3. SipAre you a morning-coffee-and-croissant kind of couple? Then you'll want to sidle into Sip, which is San Antonio's answer to Starbucks and has three downtown locations. The restaurant's signature beverage is the shakerato — coffee, milk, condensed milk, and espresso shaken and served over ice. The java joint also makes panini and salads. Those planning to tour outside of town, perhaps spending the day visiting San Antonio's magnificent missions, can have Sip prepare a box lunch for them.
4. Las Canarias
Should you find yourselves in San Antonio on a Sunday morning, head over to Las Canarias inside the Omni La Mansion del Rio. While some may find the dinner menu fussy and overambitious, most agree that the restaurant's Sunday brunch is worthwhile (and on holiday weekends, worth the crowds). Savor sushi, shrimp, smoked salmon and much, much more along with mimosas and margaritas.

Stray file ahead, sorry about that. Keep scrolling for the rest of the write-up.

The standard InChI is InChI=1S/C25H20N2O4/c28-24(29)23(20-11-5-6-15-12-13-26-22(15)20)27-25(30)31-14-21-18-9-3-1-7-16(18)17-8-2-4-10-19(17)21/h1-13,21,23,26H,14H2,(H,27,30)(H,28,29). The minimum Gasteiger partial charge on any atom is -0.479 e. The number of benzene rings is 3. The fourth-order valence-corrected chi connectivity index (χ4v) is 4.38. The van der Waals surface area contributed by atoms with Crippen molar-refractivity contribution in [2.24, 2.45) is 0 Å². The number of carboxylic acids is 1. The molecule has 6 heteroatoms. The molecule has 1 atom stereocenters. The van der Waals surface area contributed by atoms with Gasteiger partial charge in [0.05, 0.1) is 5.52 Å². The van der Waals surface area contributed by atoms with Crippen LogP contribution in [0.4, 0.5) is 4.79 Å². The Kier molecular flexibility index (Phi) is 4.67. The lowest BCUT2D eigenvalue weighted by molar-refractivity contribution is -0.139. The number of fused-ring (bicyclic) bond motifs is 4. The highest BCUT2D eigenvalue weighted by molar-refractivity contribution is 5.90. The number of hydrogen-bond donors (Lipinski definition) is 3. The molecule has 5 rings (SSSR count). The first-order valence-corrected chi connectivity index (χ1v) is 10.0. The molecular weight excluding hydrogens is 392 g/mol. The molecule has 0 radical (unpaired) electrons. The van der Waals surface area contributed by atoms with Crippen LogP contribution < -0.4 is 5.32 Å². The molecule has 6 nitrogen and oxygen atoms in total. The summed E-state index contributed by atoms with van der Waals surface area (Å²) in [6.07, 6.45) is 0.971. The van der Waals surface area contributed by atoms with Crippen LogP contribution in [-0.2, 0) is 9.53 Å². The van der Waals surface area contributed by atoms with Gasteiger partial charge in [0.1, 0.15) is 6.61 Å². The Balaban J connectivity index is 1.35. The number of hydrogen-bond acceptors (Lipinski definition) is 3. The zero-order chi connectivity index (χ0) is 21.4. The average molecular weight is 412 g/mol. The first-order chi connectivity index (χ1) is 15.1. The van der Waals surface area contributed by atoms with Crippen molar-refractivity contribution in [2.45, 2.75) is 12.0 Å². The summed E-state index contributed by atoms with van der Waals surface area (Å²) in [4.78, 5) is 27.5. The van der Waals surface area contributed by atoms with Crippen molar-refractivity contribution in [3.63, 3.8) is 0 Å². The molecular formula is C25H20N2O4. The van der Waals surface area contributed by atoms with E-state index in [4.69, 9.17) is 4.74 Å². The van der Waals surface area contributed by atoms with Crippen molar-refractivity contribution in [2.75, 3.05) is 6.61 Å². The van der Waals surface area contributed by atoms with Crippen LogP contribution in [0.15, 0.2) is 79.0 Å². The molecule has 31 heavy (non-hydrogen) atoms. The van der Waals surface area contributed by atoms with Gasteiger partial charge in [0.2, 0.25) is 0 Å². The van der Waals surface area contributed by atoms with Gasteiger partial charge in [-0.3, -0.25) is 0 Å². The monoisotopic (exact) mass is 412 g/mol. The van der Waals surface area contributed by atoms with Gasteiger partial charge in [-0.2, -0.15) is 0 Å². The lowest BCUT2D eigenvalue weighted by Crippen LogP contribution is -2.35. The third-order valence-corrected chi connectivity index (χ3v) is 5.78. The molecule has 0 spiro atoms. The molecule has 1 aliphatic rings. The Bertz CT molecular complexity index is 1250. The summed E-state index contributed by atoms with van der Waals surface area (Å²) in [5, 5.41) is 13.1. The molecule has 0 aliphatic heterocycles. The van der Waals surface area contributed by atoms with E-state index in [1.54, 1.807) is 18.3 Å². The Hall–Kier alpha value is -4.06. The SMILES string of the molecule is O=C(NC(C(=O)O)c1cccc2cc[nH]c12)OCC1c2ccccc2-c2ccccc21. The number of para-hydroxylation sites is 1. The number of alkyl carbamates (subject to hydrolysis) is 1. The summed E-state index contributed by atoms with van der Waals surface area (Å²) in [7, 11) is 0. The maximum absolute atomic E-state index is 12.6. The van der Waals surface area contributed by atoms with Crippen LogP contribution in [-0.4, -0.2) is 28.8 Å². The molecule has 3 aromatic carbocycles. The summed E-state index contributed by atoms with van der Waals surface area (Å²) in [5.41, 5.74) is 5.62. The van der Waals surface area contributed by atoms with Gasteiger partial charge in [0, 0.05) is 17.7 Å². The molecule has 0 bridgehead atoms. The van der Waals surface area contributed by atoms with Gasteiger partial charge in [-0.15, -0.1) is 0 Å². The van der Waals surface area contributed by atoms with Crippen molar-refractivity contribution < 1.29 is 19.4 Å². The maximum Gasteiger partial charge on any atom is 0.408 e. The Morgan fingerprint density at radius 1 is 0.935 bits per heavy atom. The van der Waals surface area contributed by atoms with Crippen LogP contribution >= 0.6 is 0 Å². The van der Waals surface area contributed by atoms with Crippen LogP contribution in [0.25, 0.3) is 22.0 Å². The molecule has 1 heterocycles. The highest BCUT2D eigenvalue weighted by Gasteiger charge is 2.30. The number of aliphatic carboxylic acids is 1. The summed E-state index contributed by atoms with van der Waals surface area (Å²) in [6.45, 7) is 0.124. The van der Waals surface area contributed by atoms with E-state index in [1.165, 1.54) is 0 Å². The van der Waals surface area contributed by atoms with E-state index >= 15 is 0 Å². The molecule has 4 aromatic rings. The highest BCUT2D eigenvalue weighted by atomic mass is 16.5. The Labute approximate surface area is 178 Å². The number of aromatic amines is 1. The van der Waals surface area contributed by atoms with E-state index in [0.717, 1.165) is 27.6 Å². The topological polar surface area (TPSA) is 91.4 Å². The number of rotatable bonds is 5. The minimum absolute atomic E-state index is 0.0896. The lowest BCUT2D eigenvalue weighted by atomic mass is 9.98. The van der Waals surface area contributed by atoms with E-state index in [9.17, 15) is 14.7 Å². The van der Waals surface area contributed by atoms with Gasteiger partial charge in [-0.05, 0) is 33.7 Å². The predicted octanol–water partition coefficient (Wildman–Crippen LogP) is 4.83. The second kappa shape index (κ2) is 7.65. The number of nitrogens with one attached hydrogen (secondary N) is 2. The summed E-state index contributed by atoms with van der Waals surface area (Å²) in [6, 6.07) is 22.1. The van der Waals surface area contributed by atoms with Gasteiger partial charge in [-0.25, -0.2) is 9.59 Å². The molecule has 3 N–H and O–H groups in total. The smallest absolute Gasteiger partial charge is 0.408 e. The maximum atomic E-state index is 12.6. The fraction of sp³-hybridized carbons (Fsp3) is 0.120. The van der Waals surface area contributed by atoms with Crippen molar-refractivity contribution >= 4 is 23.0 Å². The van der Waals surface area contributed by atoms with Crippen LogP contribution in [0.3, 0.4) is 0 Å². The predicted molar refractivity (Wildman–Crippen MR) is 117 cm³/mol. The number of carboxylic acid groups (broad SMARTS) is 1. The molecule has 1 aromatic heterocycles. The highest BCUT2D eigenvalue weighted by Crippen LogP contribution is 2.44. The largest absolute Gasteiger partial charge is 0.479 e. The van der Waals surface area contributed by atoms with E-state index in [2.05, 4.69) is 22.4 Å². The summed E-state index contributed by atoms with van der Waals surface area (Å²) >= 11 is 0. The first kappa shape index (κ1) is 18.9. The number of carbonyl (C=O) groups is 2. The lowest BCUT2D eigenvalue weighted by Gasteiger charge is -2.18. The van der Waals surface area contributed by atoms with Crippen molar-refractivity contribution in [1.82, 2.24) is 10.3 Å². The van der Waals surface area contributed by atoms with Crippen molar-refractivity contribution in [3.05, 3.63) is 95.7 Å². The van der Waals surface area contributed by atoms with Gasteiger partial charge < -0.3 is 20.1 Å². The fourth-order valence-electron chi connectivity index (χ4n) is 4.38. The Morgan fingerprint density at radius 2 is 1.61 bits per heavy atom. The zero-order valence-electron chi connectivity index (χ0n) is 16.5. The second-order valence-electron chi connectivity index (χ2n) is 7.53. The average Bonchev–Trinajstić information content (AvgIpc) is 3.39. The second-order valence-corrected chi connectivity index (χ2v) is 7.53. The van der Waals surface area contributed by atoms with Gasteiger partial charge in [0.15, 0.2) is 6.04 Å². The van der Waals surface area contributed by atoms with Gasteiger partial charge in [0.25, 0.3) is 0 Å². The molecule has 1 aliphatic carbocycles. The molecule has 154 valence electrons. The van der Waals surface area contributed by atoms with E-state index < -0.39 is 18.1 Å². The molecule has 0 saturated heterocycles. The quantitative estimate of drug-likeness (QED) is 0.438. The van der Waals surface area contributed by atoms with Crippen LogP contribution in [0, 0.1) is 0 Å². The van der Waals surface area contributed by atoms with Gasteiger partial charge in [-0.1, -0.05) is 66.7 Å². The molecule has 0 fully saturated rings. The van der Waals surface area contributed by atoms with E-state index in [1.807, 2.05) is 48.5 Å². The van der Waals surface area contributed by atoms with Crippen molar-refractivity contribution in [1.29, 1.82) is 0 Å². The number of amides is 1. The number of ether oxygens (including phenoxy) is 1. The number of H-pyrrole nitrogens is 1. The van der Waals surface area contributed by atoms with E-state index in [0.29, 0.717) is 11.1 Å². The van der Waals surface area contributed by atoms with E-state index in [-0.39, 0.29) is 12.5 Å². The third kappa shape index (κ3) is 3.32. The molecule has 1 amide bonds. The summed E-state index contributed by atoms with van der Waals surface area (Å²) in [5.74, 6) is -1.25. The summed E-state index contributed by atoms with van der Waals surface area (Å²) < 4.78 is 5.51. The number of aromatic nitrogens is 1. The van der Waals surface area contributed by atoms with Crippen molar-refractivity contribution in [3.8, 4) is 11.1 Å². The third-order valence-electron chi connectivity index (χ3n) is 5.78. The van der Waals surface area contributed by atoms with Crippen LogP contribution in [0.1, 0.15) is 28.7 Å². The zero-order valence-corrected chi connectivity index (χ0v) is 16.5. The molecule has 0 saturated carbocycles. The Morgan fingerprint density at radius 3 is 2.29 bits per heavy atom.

As lunch time approaches, make your way to the San Antonio Museum of Art, reachable by streets or the River Walk. Damien Watel, a highly regarded local chef, opened Café des Artistes in the property's former hops house. Inside the informal, high-ceilinged room, diners choose from a small menu of uniformly high quality fare. From potato leek soup that tastes good rather than sinful to linguini with shrimp smudged with warm, sun-dried tomato paste, the food is excellent and the ambiance artful.
A family business that began generations ago, Mi Tierra grew from a three-table restaurant to a multi-room, vibrantly decorated place that seats up to 1,000 people and is open 24 hours a day, seven days a week. Colorful murals and festoons of papel picado, ceilings clustered with piñatas, year-round silver cones of Christmas trees are all part of the phantasmagoria. The decor, the strolling mariachis, the block-long bakery counter have all helped to make it a San Antonio landmark. (Regulars may consider this heresy, but we found the food to be nothing special and the steak so fatty it was inedible.) Yet it's the place to go to recharge after shopping in Market Square or late at night, after other restaurants have closed.